Voksigid syntax

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The syntax of Voksigid is summarized below.

  1. The parts of speech are predicates (verbs), tags (prepositions), and other particles. (The terms "predicate" and "verb" will be used interchangeably, as also "tag" and "preposition." The term "other particle" will include conjunctions, modal/aspectual particles, ending markers, and such others as become necessary to define the syntax. All content words will be understood as verbs. Those which represent primarily constructs that English uses nouns or adjectives for will officially mean "to be X." Predicates can be used as nouns or adjectives by the use of nominalizers as described in the morphology document.)
  2. All sentences begin with a verb, possibly preceded by aspectual or modal particles. All other elements of the predication are expressed by the use of prepositional phrases. These include the elements that would in English be expressed by subject and direct and indirect object, as well as adverbial phrases. No distinction is made between these phrases, and if more than one phrase is used, they may be placed in any order, depending on the speaker/ writer's desire to emphasize one or another.
  3. Clauses consist of a conjunction followed by the elements that compose a sentence according to the previous paragraph. No distinction between coordinate and subordinate clauses will be made in structure.
  4. The same form defined in 1 as a noun can be used as an adjective by being placed after the noun which it modifies. Thus a nominalized verb which immediately follows a preposition is a noun; one that follows another such is an adjective modifying the noun that precedes it.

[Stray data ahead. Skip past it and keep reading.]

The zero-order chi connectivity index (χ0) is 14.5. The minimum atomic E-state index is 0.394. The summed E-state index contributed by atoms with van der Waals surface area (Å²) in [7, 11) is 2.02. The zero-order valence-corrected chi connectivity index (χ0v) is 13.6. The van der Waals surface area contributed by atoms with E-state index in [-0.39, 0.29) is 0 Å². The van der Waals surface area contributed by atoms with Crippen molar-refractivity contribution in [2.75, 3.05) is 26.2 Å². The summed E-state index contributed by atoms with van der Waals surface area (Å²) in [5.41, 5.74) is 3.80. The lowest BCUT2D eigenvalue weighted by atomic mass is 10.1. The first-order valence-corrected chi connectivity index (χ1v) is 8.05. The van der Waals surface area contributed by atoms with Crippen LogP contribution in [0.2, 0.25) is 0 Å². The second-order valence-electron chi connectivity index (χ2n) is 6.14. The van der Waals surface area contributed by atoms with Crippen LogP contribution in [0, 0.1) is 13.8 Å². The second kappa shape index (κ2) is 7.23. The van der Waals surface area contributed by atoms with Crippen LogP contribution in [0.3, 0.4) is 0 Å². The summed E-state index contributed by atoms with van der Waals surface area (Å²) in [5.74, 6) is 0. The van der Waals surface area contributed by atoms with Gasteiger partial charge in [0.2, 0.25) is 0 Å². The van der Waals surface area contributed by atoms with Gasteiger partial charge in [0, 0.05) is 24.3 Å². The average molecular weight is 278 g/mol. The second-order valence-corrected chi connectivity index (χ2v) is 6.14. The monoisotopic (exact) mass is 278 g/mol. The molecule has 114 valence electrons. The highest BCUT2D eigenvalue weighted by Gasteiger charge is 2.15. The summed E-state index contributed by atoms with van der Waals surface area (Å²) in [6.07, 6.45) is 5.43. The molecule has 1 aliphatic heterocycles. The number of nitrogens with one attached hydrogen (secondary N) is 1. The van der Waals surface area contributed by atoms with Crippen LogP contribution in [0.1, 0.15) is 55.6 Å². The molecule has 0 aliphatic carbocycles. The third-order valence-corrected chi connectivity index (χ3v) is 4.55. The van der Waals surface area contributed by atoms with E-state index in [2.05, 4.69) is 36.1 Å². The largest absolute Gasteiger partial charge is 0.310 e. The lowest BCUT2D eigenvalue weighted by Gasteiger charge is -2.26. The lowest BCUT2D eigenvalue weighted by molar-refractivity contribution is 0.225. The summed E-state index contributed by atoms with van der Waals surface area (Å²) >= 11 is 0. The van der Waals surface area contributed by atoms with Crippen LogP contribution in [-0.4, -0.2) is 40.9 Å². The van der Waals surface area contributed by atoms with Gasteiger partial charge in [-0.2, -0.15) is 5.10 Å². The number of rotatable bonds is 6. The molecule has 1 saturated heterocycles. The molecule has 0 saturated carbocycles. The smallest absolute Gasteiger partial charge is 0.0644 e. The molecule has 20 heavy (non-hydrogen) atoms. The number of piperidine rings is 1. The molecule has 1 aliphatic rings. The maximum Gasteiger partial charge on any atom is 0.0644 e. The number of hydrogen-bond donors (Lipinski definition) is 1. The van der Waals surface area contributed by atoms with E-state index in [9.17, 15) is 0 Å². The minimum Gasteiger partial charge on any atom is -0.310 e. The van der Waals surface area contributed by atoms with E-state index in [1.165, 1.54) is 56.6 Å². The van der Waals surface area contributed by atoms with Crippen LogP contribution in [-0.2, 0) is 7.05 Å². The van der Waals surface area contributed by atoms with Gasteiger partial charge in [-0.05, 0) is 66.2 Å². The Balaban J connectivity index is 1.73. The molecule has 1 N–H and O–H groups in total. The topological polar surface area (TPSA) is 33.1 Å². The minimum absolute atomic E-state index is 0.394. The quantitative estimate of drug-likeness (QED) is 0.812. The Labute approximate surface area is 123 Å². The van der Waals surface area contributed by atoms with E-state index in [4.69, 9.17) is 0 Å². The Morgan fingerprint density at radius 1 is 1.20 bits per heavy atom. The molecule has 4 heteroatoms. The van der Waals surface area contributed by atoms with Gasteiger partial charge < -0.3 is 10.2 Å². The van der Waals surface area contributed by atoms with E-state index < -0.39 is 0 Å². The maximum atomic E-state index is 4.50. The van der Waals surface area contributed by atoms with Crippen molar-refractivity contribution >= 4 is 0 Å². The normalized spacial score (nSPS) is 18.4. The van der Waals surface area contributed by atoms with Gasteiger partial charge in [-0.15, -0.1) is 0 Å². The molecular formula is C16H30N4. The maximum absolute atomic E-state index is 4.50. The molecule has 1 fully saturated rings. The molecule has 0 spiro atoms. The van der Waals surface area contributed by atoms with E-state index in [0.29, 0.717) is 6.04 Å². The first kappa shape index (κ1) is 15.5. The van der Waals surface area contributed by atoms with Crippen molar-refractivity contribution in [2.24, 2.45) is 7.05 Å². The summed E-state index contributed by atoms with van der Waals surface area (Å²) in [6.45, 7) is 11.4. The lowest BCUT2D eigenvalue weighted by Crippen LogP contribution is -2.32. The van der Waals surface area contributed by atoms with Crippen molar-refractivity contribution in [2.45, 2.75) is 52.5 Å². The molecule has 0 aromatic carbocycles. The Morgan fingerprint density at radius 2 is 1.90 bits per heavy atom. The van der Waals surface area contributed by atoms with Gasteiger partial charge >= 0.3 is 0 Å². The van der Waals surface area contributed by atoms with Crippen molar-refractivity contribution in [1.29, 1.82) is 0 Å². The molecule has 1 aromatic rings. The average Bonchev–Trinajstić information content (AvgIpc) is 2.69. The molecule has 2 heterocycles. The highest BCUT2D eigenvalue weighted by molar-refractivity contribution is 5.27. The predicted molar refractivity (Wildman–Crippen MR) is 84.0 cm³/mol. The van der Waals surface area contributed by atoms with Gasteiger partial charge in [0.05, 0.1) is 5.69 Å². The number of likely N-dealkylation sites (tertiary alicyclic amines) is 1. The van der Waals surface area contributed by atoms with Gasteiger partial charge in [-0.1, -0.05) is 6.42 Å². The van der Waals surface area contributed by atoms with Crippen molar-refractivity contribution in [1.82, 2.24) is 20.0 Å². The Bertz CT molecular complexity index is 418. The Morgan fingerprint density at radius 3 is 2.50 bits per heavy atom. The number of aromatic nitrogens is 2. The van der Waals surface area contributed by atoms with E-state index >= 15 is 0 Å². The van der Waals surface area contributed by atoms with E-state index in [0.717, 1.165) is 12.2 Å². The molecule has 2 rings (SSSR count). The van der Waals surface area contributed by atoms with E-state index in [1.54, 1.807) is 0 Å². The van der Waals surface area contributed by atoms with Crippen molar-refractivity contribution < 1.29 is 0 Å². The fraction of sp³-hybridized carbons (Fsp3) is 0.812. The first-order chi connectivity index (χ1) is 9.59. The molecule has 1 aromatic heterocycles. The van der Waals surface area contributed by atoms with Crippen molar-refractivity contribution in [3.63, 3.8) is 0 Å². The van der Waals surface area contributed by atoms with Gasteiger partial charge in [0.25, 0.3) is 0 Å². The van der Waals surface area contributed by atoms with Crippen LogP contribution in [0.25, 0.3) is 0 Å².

5. Neither definite nor indefinite articles will be necessary. Each preposition will delimit a noun phrase, since all prepositional phrases can be analyzed as a preposition, an object-of-preposition noun, and zero or more nouns-used-as- adjectives.
  6. Ending markers will comprise end-of-phrase, end-of-clause, and end-of- adjective/adverb markers. The end-of-phrase marker is treated as a right parenthesis with the nearest tag prior to it as the corresponding left parenthesis. It is only necessary if another modifier (nominalized-verb-used- as-adjective, clause, or tag/preposition + noun phrase) follows it. The end-of- clause marker is treated as a right parenthesis with the nearest conjunction prior to it as the corresponding left parenthesis. It is only necessary if another modifier (nominalized-verb-used-as-adjective, clause, or tag/preposition + noun phrase) follows it. The end-of-adjective/adverb marker signifies that the word before it is an unmodified adjective or adverb, and is needed only to indicate that a following modifier is to be attached, not to the adjective/ adverb in question, but to the word it modifies. The end of a sentence terminates all unclosed phrases and clauses.
  7. A relative clause is introduced by a special subordinating conjunction (su) and is constructed as in paragraph 3. It is inserted in the sentence after the word it modifies. The place in the relative clause where the relative relates to the clause is filled by the relative pronoun (lau).
  8. Another equivalent of a relative clause in other languages is a phrase constructed with a special case tag governing a nominalization of the verb which was the clause main verb. The nominalization indicates which case the restricted phrase is supposed to fit. When necessary (in the rare instances where the restricted phrase is not going to be an argument of the clause verb) or desired for stylistic reasons, nominalize with cen (abstraction) and use lau as a pronoun to represent the restricted phrase, with its proper case tag. This will be designated a quasi-relative phrase.

(Based on the syntax page on the Voksigid site.)